Social work professionals sit in a unique position during a public health crisis, one that’s often overlo oked. From offering emotional and mental health support to educating the larger community, their role entails navigating what is often a complex and evolving situation (during a pandemic):

In Navigation:  During an evolving crisis situation like COVID-19 pandemic, where, safety confinement related guidelines are changing daily, one of the social work professionals’ major responsibilities is to help their clients find the appropriate resources and support they need. This can be a challenge. But, by staying up-to-date about government resources, they can be a source for clarity and personalized guidance and can navigate between the society and government agencies. In this way, health social work professionals can reduce stress, fear, sleep problems and anxiety for clients and help them find the resources they need.
In Guiding Self-Care: One of the most challengi ng aspec ts of the COVID-19 pandemic is the uncertainty. Those who are anxious or impacted by the pandemic might need outside support in prioritizing self-care, which is where health social wor k professionals play another essential role. They can serve as a neutral sounding board, working with clients to develop coping strategies to manage anxiety & depression and provide non-sensationalized information. Whether it’s the disruption to their normal routine, the stress of having children home from school, or being worried about loved ones in isolation in quarantined cities or elder care facilities, this stress can severely impact mental wellbeing. Therefore health social work professionals can play a significant role in guiding self-care of the people during such pandemic like situation.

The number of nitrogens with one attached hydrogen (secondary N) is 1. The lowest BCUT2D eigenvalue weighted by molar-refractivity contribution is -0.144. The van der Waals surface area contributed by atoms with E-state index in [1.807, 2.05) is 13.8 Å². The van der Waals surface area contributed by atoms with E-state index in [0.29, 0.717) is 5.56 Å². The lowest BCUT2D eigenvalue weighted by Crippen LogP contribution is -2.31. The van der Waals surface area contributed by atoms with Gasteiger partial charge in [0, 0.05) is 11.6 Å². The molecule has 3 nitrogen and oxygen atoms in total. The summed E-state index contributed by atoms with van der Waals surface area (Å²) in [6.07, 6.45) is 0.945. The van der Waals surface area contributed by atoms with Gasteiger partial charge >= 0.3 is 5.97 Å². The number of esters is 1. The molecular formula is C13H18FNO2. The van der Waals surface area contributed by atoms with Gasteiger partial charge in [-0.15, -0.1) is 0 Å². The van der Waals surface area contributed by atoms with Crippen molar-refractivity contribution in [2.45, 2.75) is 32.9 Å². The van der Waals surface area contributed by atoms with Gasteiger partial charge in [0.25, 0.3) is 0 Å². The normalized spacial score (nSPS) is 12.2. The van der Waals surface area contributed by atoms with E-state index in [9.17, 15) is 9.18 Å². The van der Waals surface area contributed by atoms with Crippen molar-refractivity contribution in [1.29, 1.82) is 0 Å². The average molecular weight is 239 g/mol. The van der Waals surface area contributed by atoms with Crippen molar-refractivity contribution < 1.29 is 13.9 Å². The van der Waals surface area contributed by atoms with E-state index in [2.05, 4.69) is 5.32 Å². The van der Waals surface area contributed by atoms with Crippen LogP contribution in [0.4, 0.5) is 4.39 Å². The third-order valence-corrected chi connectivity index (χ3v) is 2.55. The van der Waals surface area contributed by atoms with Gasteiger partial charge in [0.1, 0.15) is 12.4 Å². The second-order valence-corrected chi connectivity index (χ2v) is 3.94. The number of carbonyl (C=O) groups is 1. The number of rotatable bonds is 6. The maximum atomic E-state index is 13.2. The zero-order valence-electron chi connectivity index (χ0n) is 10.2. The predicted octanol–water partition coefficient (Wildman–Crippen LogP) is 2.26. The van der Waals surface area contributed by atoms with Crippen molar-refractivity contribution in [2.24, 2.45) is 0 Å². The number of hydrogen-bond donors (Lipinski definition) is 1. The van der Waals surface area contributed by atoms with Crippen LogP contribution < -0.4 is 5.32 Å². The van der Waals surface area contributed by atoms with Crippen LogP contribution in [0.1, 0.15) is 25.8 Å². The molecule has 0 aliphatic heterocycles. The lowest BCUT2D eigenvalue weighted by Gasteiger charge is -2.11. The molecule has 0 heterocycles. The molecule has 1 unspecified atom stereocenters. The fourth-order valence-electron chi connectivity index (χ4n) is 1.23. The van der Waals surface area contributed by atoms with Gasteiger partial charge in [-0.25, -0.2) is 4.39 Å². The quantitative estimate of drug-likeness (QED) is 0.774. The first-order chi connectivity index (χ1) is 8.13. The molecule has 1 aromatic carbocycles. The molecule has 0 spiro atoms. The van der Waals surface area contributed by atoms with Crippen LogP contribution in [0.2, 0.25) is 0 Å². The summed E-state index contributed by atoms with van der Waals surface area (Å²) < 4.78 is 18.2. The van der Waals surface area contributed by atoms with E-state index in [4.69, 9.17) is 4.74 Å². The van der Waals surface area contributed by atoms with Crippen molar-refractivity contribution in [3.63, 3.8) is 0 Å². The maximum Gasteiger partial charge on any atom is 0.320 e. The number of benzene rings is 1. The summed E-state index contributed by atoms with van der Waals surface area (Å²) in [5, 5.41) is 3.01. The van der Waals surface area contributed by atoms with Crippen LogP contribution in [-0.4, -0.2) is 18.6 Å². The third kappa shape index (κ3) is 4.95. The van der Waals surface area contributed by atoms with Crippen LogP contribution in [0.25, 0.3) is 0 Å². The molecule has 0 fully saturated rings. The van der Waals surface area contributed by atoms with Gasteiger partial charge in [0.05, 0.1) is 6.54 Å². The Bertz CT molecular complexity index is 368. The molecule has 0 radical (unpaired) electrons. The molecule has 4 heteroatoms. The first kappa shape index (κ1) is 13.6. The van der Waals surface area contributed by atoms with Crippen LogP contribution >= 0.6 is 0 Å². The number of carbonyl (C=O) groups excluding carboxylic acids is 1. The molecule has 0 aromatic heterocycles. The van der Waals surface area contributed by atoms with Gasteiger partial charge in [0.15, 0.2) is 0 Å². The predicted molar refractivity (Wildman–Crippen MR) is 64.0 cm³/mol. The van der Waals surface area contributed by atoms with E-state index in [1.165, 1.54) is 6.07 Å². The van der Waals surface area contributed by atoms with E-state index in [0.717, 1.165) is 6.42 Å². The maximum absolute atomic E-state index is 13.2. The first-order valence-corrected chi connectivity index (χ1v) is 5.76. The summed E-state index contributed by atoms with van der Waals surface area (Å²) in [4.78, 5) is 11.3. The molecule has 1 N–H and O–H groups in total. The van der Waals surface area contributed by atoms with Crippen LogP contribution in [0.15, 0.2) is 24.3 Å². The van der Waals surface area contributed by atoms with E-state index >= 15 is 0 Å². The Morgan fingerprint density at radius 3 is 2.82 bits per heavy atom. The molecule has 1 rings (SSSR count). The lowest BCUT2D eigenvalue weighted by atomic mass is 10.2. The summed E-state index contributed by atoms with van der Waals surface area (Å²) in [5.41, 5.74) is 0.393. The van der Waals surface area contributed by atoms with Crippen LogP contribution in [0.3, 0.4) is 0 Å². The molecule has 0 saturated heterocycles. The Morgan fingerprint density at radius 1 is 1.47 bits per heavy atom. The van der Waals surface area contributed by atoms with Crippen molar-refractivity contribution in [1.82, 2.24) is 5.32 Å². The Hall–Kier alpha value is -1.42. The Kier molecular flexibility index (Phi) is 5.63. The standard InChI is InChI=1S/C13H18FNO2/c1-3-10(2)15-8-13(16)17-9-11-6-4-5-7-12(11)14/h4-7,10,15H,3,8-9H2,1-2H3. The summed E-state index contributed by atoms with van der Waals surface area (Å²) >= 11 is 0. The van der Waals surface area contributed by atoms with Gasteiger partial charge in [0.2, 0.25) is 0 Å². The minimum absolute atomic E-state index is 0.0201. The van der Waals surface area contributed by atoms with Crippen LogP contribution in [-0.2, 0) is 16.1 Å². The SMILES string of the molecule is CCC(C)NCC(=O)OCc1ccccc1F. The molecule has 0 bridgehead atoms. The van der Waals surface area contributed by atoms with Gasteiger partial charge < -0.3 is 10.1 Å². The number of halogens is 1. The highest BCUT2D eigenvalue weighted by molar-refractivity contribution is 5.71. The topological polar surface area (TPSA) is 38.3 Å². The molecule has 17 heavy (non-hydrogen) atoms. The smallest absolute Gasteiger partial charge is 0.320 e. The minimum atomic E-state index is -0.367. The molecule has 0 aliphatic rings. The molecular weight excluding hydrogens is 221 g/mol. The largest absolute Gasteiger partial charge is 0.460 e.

As a Community Response: Health social work professionals are often at the forefront of crisis intervention, offering social structure and support through crisis resolution. During such pandemic, they are not only supposed to respond to the health crisis but also supposed to offer skills and resources that will restore individuals’ normal patterns of functioning. The priority for health social work professionals is to support the community as such, in COVID like crisis situations. This can be achieved by developing a community-based intervention model. Now-a-days with the use of technology, one can develop and utilize Telehealth / Tele mental health interventions to provide Health / Mental health education for online screening and for emotional support to the community as such.

It is important to incorporate social work professionals at all levels of health care response framework. Social work professionals are needed to navigate the area of global pandemic and assist with individual, family, group and community having grief, fear, stress, anxiety and Trauma etc. Social work professionals are also needed to better understand where systems are breaking down during pandemic l ike situations, wha t community resources are becoming available in a rapidly changing environment during pandemics, and how policies can be changed or modified to improve public health and safety. Moreover, I believe, that, during post COVID-19 phase (post pandemic phase), social work professionals can also support health care systems to better prepare for future public health crises by ensuring that people have easy access to basic needs as well as mental and physical health care.